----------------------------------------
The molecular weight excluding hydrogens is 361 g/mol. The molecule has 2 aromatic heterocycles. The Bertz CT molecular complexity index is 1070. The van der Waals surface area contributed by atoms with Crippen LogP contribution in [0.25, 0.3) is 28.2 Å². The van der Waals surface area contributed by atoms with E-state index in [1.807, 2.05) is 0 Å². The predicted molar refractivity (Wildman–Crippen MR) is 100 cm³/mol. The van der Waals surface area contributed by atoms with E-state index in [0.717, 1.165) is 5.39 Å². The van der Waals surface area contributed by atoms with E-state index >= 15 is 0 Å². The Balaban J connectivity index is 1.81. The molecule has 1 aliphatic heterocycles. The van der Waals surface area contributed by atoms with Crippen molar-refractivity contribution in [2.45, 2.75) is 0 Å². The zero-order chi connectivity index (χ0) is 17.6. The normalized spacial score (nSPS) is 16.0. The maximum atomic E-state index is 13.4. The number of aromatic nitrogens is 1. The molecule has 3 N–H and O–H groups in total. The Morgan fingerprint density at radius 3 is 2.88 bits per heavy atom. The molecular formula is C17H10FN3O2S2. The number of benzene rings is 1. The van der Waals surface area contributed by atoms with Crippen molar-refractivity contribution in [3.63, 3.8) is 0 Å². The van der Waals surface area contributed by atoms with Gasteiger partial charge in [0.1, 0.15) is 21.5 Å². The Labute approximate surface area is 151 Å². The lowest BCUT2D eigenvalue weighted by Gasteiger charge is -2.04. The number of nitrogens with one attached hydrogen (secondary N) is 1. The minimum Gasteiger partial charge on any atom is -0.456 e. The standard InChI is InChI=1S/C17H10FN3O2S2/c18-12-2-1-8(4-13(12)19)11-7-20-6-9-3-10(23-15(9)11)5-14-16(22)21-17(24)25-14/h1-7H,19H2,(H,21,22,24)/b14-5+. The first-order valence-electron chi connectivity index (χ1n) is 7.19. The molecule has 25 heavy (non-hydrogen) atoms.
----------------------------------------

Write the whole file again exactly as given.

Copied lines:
The molecular weight excluding hydrogens is 361 g/mol. The molecule has 2 aromatic heterocycles. The Bertz CT molecular complexity index is 1070. The van der Waals surface area contributed by atoms with Crippen LogP contribution in [0.25, 0.3) is 28.2 Å². The van der Waals surface area contributed by atoms with E-state index in [1.807, 2.05) is 0 Å². The predicted molar refractivity (Wildman–Crippen MR) is 100 cm³/mol. The van der Waals surface area contributed by atoms with E-state index in [0.717, 1.165) is 5.39 Å². The van der Waals surface area contributed by atoms with E-state index >= 15 is 0 Å². The Balaban J connectivity index is 1.81. The molecule has 1 aliphatic heterocycles. The van der Waals surface area contributed by atoms with Crippen molar-refractivity contribution in [2.45, 2.75) is 0 Å². The zero-order chi connectivity index (χ0) is 17.6. The normalized spacial score (nSPS) is 16.0. The maximum atomic E-state index is 13.4. The number of aromatic nitrogens is 1. The molecule has 3 N–H and O–H groups in total. The Morgan fingerprint density at radius 3 is 2.88 bits per heavy atom. The molecular formula is C17H10FN3O2S2. The number of benzene rings is 1. The van der Waals surface area contributed by atoms with Crippen molar-refractivity contribution in [3.63, 3.8) is 0 Å². The van der Waals surface area contributed by atoms with Gasteiger partial charge in [0.1, 0.15) is 21.5 Å². The Labute approximate surface area is 151 Å². The lowest BCUT2D eigenvalue weighted by Gasteiger charge is -2.04. The number of nitrogens with one attached hydrogen (secondary N) is 1. The minimum Gasteiger partial charge on any atom is -0.456 e. The standard InChI is InChI=1S/C17H10FN3O2S2/c18-12-2-1-8(4-13(12)19)11-7-20-6-9-3-10(23-15(9)11)5-14-16(22)21-17(24)25-14/h1-7H,19H2,(H,21,22,24)/b14-5+. The first-order valence-electron chi connectivity index (χ1n) is 7.19. The molecule has 25 heavy (non-hydrogen) atoms.